U’s naming procedure criticized

The current name change policy can be challenging for trans students.

Anne Millerbernd

When Mira McDonald’s instructor took attendance on the first day of class last semester, they called her by the wrong name. McDonald stayed silent until the end of class, then told her instructor she’s a transgender student.

Even after she registered her preferred name with the University of Minnesota, McDonald’s legal name remained on class rosters.

To keep this from happening, some campus groups are asking the University to ensure that when a student changes their preferred name on One Stop, it’s recorded on all University databases. The Minnesota Student Association drafted a resolution Thursday to require this policy change.

MSA intern Abeer Syedah, who authored the resolution, said the University’s current policy can be ineffective because some databases show the change and others don’t.

“A lot of students … [hoped] to see that the records would start to reflect the name that they identify with rather than the name that was forced on them,” she said.

Syedah said MSA hopes to take its resolution to the Board of Regents and eventually the University Senate.

Before a student’s official name changes on their academic record, University policy requires the student to complete a name change request form and prove their name has been legally changed.

But Gwen Carlson, president of the University student group Tranarchy, said changing a student’s legal name can be an extensive and complicated process. She said some students don’t want to change their name because their parents aren’t aware that they’re transgender.

Julie Selander, One Stop Student Services director, said through a University spokesman that a student’s ability to change their legal name is out of the University’s control.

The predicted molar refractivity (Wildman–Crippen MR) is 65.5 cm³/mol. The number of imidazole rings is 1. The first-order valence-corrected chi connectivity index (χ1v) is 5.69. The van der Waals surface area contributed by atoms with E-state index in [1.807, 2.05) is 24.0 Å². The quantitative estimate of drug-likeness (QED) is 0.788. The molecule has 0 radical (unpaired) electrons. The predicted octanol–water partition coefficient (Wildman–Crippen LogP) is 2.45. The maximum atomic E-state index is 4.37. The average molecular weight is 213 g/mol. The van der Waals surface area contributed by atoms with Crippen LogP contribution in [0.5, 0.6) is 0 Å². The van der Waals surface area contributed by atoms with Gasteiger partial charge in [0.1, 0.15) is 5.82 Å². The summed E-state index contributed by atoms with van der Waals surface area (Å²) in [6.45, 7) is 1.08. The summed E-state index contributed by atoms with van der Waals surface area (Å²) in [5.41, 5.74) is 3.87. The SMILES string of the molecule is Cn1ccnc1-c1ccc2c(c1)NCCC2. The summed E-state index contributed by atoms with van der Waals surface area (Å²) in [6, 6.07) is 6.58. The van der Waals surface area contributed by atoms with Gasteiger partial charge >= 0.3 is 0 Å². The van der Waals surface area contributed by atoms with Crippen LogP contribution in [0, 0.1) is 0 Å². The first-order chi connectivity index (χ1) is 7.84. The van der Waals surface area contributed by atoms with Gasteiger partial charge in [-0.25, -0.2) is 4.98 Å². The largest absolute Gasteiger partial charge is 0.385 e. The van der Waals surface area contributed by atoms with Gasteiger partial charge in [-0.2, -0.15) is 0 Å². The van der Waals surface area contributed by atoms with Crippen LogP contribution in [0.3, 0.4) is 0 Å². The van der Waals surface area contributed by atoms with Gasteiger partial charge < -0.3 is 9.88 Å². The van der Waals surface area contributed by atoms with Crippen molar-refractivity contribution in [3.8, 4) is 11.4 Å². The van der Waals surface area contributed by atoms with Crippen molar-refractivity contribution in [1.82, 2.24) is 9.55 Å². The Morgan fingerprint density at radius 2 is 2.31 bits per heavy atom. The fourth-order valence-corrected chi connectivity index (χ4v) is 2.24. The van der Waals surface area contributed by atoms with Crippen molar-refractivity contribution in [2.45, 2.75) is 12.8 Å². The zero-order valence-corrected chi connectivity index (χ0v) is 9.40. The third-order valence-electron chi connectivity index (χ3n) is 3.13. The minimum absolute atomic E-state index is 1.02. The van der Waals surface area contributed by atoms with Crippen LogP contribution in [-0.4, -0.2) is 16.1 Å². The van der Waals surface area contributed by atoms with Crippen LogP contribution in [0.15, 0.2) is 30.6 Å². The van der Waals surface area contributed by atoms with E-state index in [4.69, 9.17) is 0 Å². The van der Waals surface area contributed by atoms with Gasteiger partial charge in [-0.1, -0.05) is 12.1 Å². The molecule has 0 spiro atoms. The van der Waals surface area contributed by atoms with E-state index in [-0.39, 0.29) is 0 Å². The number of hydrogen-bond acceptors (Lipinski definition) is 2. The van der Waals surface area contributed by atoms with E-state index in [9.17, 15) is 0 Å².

The only other option for transgender students, Carlson said, is to tell their instructor before class that they’re transgender.

“That’s an additional burden on a group of students that already has a lot of additional burdens,” she said.

After McDonald learned that class lists don’t always include preferred names, she said, she began approaching each of her instructors to tell them her preferred name.

“It’s something that makes me feel very uncomfortable because I have to pretty much out myself to every single professor,” she said.

Chicano studies instructor Alex Covarrubias prepares for situations like this by asking her students to write down their legal name, preferred name and preferred pronoun on a list at the beginning of each semester.

Covarrubias said she does this to create a better classroom environment for transgender students.

“Otherwise, they’re put in a position … where they’re now having to explain themselves to a roomful of students, and it’s not their job to do that,” she said.

Selander said through the spokesman that One Stop’s software provides the preferred name, so the office’s staff use it when interacting with a student.

But McDonald said One Stop has used her legal name, not her preferred name, when the office has communicated with her.

MSA’s resolution would require a student’s preferred name to appear on the class list and for University employees to give preference to that name when addressing a student.

McDonald said if implemented, the resolution would be a big step for transgender students.

“Being called by the name you identify with is a huge, critical part of being transgender,” she said. “It’s very disenfranchising to continually be referred to by a name you don’t identify with and that you consider to be disrespectful.”